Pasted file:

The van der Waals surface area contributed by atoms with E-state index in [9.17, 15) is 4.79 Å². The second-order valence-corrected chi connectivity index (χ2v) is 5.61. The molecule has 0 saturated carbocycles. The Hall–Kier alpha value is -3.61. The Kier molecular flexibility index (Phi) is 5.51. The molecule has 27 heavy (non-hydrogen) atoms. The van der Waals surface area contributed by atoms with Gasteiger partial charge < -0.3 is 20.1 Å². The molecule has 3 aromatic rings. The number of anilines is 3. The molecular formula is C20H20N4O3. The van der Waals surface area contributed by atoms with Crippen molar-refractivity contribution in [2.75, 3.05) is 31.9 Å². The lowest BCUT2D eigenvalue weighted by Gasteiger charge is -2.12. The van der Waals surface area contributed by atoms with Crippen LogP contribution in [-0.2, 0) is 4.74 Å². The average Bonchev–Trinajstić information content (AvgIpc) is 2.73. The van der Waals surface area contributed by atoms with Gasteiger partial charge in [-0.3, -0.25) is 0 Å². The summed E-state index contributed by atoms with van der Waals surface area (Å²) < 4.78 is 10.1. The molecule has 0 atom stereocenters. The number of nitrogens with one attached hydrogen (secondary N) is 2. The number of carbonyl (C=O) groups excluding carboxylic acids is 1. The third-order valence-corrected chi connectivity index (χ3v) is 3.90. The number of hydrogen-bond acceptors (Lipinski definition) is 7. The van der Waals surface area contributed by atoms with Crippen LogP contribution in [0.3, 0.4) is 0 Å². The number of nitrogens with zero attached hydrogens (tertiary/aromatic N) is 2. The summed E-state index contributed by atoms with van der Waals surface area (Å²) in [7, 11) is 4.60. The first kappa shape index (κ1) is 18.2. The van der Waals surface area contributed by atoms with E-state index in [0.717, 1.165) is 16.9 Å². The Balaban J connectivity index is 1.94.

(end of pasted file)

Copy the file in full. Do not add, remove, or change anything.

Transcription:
The van der Waals surface area contributed by atoms with E-state index in [9.17, 15) is 4.79 Å². The second-order valence-corrected chi connectivity index (χ2v) is 5.61. The molecule has 0 saturated carbocycles. The Hall–Kier alpha value is -3.61. The Kier molecular flexibility index (Phi) is 5.51. The molecule has 27 heavy (non-hydrogen) atoms. The van der Waals surface area contributed by atoms with Gasteiger partial charge < -0.3 is 20.1 Å². The molecule has 3 aromatic rings. The number of anilines is 3. The molecular formula is C20H20N4O3. The van der Waals surface area contributed by atoms with Crippen molar-refractivity contribution in [2.75, 3.05) is 31.9 Å². The lowest BCUT2D eigenvalue weighted by Gasteiger charge is -2.12. The van der Waals surface area contributed by atoms with Crippen LogP contribution in [-0.2, 0) is 4.74 Å². The average Bonchev–Trinajstić information content (AvgIpc) is 2.73. The van der Waals surface area contributed by atoms with Gasteiger partial charge in [-0.3, -0.25) is 0 Å². The summed E-state index contributed by atoms with van der Waals surface area (Å²) < 4.78 is 10.1. The molecule has 0 atom stereocenters. The number of nitrogens with one attached hydrogen (secondary N) is 2. The number of carbonyl (C=O) groups excluding carboxylic acids is 1. The third-order valence-corrected chi connectivity index (χ3v) is 3.90. The number of hydrogen-bond acceptors (Lipinski definition) is 7. The van der Waals surface area contributed by atoms with Crippen LogP contribution in [0.3, 0.4) is 0 Å². The number of nitrogens with zero attached hydrogens (tertiary/aromatic N) is 2. The summed E-state index contributed by atoms with van der Waals surface area (Å²) in [7, 11) is 4.60. The first kappa shape index (κ1) is 18.2. The van der Waals surface area contributed by atoms with E-state index in [0.717, 1.165) is 16.9 Å². The Balaban J connectivity index is 1.94.